Google allows its users to connect their accounts to external services such as price comparisons and travel planning
Despite promises to stop the practice, private emails sent and received by Gmail users are sometimes read by third-party developers, Google admitted.
Users, whose accounts are linked to third-party apps, may have unwittingly given developers access to their emails, a report by the Wall Street Journal published on Monday said.
Allowing third-parties to access user data has become "common practice" among companies like Google, one veteran tech executive told the WSJ.
"Some people might consider that to be a dirty secret. It's kind of reality," said Thede Loder, former chief technology officer of eDataSource Inc.
Google says the practice is covered in its user agreement and that the Alphabet company abides by strict guidelines for user data sharing. It said the practice requires "explicit opt-in consent from that user."
Google allows its users to connect their accounts to external services such as price comparisons and travel planning.
When linking an account to a third party, users are asked to set certain access permissions, often including access to: read, send, manage, or even delete, emails.
Gmail is a prime data source for app developers and marketers, as it contains a wide range of consumer information—ranging from travel itineraries to shopping histories.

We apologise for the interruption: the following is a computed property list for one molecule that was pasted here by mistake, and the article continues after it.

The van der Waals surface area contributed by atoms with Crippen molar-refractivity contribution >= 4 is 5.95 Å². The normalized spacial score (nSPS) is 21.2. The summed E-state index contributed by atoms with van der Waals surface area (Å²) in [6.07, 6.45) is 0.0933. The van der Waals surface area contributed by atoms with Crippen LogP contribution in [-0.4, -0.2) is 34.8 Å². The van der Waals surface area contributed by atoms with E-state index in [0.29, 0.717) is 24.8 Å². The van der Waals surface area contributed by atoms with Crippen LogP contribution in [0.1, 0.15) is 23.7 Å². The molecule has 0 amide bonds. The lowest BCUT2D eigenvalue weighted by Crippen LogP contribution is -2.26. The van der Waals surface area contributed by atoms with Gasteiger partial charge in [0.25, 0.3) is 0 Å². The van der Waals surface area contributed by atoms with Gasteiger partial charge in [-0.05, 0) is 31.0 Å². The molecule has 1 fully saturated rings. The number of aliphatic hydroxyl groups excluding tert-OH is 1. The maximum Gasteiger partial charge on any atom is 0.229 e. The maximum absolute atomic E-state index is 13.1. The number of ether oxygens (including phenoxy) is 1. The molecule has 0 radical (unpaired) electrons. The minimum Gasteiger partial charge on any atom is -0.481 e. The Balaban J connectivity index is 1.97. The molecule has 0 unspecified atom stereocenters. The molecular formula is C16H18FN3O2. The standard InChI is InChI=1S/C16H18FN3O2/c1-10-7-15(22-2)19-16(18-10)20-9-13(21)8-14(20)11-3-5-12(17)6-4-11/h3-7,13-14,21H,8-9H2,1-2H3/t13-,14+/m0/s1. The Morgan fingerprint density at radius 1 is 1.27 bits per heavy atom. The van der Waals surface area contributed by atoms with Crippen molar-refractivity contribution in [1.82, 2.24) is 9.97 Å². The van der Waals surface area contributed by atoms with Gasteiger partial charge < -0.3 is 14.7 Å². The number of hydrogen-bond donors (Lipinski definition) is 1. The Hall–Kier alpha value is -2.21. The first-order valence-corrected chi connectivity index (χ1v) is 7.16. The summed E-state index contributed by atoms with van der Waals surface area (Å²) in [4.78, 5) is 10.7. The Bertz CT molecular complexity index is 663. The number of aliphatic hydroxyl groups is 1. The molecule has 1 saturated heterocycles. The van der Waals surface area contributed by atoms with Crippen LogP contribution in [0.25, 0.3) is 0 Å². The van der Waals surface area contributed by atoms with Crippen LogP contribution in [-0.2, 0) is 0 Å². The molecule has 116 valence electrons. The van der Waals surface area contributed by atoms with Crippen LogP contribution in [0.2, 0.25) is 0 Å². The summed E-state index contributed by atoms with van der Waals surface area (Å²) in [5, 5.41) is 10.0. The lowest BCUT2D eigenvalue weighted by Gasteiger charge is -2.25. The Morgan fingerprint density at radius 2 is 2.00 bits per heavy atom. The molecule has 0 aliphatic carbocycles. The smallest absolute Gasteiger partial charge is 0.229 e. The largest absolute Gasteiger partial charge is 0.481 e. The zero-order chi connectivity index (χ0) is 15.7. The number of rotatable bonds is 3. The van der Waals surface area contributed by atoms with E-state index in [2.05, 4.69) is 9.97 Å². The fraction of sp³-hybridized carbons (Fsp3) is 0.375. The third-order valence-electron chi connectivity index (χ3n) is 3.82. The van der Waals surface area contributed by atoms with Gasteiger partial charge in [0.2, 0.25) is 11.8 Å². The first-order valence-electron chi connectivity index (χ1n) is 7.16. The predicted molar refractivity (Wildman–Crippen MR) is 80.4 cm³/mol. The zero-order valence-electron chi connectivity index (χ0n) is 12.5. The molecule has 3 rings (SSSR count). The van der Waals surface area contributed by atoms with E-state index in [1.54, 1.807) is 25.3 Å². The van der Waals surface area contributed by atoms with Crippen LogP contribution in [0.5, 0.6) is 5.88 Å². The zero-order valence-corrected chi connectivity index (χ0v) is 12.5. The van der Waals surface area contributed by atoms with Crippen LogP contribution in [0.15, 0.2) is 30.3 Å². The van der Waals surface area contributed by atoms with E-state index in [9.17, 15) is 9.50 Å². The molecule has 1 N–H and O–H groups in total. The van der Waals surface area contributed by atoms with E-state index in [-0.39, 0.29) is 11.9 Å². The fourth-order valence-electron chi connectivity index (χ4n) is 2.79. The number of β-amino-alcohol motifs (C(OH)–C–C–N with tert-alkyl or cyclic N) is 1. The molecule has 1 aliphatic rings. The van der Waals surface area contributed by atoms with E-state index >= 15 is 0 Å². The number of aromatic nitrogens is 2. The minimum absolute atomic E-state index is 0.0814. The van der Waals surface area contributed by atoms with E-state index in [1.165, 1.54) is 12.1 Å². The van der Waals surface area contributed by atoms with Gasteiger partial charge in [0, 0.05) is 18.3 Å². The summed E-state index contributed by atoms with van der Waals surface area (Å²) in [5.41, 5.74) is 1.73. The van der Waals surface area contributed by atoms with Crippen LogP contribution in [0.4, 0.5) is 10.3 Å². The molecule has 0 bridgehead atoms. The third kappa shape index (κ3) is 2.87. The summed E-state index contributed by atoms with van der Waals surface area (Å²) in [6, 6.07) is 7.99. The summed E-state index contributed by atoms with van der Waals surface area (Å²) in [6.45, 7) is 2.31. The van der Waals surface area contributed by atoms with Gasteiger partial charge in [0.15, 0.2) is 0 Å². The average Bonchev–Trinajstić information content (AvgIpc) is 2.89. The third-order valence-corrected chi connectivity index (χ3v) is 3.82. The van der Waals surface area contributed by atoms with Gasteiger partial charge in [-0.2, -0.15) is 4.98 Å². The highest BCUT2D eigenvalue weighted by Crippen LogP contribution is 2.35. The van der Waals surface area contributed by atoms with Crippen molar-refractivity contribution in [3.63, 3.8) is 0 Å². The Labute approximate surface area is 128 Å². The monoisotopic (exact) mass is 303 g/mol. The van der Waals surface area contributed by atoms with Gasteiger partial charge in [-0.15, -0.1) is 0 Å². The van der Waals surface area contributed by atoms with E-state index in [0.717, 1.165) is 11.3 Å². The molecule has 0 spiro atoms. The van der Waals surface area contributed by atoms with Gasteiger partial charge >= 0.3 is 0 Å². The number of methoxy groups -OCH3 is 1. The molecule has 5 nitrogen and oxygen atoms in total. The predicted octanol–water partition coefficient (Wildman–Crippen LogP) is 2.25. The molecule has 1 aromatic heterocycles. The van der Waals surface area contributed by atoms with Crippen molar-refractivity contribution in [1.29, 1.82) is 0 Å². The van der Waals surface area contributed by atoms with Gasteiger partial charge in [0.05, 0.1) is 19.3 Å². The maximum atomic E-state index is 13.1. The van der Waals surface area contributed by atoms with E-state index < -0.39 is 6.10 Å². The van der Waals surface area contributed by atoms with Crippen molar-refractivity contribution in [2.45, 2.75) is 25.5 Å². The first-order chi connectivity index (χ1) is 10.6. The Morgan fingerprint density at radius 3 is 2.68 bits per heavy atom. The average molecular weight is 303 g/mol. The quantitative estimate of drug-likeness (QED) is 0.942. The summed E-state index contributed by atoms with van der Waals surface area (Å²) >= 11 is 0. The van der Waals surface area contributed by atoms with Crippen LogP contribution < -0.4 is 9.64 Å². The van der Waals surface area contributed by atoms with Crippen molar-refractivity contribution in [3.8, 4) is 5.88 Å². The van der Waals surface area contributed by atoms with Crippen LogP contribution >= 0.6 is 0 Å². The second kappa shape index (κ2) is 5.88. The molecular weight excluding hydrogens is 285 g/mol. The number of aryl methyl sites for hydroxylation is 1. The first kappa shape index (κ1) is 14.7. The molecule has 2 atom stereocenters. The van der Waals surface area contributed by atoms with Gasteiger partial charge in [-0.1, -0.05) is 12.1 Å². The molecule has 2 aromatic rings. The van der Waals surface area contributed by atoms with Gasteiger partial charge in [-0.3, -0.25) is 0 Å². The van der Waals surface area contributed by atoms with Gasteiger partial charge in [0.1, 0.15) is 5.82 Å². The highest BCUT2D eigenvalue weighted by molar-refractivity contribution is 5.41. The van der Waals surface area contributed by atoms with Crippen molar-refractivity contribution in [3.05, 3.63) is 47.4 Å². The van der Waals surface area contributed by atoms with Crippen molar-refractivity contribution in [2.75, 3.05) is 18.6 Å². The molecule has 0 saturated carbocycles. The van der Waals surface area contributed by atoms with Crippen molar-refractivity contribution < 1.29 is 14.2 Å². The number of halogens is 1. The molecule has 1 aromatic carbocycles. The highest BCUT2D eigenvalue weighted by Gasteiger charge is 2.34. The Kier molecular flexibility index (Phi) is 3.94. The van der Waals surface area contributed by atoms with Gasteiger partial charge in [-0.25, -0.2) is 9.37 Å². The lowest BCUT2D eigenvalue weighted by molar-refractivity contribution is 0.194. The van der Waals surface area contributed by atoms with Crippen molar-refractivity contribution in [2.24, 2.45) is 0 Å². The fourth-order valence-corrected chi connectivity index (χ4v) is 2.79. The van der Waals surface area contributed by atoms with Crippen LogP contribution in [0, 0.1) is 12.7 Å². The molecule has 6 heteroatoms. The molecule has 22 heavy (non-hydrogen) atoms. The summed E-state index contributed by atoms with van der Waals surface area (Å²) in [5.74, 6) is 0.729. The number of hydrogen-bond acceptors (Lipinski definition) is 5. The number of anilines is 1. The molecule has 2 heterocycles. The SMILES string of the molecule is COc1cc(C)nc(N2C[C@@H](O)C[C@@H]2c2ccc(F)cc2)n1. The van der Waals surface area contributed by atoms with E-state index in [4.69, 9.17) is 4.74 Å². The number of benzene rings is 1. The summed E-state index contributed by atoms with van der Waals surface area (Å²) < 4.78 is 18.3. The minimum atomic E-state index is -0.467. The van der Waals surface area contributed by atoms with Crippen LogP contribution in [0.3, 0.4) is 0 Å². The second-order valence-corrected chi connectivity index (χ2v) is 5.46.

With 1.4 billion users that make up nearly two-thirds of all active email users worldwide, Gmail is the world's top email service.
Critics and security experts have said that while the policy may be covered in the user agreement, it is still not a "reasonable" stipulation that third parties can access a user's private data.
"You can spend weeks of your life reading terms and conditions," University of Surrey professor Alan Woodward told the BBC.
"It might well be mentioned in there, but it's not what you would think of as reasonable— for a human being in a third-party company to be able to read your emails."
Google said, last year, its computers would no-longer scan Gmail inboxes for information to personalize ads, so that users could "remain confident that Google will keep privacy and security paramount."
Google has faced a series of complaints over its privacy policies and advertising revenue since it launched Gmail in 2004.